Category Archives: Issues:Education

‘Jesus Makes them Happy’ — Serve to Learn Volunteer Monika Toma from Vienna Austria on Serve to Learn Kids

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Dear Friends,

Applications for the Serve to Learn Jan 21 – Feb 11 trip are due Oct 15. So if you’re thinking about applying, do it soon, because time is running out fast! For those of you who don’t know what Serve to Learn is, allow me to explain it to you. It’s really quite simple. 
Serve to Learn is a three-week service trip for youth from all over the world to teach kids in Upper Egyptian villages through a variety of fun games and activities. See? It’s super simple, just apply, volunteer, and let the kids’ love and faith change you forever.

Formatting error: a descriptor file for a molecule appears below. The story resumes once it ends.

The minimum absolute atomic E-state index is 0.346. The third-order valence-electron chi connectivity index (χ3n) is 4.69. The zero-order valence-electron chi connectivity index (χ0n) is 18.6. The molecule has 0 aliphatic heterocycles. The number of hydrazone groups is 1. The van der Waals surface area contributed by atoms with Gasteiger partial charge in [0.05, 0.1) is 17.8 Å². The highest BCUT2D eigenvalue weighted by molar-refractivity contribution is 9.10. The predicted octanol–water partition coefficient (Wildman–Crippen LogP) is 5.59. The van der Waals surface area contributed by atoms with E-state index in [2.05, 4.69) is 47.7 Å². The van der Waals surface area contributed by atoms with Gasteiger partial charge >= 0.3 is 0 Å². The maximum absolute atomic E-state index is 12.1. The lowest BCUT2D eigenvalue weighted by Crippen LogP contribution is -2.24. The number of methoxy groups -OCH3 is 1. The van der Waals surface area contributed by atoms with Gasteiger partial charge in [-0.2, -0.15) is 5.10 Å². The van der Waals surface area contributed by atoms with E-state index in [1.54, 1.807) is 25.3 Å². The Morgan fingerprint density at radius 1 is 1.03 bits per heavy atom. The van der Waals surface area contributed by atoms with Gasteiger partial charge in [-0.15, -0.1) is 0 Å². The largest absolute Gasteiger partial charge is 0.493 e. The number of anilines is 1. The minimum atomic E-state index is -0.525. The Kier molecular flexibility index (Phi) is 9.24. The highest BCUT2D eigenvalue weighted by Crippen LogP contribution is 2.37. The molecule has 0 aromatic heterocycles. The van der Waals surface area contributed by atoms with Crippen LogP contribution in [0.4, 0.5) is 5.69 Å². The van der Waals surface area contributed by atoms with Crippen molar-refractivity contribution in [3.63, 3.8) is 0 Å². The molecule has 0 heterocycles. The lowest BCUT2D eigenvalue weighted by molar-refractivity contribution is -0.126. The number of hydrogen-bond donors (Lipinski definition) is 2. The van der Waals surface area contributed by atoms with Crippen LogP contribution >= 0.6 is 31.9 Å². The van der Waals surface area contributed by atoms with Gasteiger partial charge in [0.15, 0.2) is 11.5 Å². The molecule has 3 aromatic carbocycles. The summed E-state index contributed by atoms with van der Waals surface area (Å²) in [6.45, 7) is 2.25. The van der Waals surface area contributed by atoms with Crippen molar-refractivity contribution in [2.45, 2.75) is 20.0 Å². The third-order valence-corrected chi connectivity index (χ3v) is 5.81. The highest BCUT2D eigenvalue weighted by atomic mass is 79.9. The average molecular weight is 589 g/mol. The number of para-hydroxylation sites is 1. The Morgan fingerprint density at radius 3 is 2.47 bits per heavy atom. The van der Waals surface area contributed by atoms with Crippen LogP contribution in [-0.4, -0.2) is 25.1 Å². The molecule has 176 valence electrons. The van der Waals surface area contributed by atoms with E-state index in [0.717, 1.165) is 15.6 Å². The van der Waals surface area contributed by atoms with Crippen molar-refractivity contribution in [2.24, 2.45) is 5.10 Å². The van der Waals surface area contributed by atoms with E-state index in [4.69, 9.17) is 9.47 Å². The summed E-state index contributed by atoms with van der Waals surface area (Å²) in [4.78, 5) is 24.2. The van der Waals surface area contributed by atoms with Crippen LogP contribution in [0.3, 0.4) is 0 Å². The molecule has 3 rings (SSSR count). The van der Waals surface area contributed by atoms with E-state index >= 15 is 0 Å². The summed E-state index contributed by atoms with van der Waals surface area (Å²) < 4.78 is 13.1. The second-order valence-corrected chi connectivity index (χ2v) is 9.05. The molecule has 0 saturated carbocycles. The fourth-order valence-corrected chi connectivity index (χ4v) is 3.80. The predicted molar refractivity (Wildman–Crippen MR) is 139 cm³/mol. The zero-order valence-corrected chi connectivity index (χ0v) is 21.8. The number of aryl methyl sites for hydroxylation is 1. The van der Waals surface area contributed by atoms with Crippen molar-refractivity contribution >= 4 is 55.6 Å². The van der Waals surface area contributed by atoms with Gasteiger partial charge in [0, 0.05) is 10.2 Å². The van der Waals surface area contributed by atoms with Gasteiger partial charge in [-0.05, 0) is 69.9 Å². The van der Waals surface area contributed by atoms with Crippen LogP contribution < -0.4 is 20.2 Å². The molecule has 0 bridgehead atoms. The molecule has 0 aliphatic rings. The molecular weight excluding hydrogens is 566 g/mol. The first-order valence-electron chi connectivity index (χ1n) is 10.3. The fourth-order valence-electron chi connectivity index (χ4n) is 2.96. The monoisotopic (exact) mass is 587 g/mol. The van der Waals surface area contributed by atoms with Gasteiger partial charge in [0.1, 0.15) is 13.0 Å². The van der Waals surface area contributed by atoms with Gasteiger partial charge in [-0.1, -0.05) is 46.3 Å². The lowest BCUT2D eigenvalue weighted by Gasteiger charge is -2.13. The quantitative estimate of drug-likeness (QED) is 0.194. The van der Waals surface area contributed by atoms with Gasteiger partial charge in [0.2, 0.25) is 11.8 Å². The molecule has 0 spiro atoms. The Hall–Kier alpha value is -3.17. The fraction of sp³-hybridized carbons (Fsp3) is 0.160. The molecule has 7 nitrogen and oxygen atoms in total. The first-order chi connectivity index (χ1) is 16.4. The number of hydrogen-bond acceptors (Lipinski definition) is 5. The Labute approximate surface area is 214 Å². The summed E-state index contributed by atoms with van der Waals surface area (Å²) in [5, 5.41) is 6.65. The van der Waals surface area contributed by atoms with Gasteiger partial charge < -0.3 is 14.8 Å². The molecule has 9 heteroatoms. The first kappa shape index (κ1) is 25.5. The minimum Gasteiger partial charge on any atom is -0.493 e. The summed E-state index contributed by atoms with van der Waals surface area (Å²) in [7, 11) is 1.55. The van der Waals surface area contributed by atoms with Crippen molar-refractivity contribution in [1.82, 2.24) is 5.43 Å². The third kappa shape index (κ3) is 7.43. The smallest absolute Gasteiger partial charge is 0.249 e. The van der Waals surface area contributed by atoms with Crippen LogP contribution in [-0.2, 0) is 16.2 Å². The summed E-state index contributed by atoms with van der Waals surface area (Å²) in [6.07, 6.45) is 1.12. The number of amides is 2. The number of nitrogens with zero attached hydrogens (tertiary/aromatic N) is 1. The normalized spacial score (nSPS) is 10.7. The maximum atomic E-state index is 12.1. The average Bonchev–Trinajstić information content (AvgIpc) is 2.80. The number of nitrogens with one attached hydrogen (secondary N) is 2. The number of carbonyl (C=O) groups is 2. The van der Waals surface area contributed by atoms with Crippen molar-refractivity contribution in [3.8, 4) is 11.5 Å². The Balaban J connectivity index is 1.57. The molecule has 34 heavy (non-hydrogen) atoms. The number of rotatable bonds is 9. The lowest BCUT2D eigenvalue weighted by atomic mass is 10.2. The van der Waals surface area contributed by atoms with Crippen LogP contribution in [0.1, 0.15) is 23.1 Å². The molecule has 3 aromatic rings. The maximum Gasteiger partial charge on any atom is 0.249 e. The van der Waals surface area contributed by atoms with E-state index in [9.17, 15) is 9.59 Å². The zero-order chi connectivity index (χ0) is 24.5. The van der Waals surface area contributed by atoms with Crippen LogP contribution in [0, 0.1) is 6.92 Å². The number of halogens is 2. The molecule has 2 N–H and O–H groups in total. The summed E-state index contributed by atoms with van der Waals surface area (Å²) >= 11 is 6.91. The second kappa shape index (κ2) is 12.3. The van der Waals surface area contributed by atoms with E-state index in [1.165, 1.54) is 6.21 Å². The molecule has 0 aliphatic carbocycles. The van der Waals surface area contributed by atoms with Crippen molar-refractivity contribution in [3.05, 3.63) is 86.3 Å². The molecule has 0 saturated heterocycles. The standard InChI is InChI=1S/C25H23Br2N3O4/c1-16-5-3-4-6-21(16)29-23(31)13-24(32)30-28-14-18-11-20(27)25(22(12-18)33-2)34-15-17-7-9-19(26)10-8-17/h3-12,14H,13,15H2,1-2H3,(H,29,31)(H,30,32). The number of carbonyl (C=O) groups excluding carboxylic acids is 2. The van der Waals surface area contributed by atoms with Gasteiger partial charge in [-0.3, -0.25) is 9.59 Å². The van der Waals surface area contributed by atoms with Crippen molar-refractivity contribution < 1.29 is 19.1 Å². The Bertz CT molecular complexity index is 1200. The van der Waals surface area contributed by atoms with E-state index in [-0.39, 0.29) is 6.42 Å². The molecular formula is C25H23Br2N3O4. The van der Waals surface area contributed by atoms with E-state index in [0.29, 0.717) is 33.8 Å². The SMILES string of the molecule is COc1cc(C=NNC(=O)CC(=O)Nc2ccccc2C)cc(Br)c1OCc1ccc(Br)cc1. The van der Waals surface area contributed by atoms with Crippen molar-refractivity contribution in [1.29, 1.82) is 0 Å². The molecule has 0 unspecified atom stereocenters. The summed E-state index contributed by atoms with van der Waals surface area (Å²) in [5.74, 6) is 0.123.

Speaking of simplicity, this “A picture is worth 1,000 words” blog post by 2016 Serve to Learn Monika Toma from Austria shows you exactly how beautiful the simplicity of the children can be. And how much we have to learn from their pure and simple love for Jesus.

— Nermien

Who’s in this photo?

Two elementary school boys from Mallawi, Egypt.

Where was it taken?

In my classroom.

What’s happening in the photo?

They were both drawing a picture of Jesus during playtime. Both were really focused and trying so hard to get it perfect.

How did you feel when it was taken?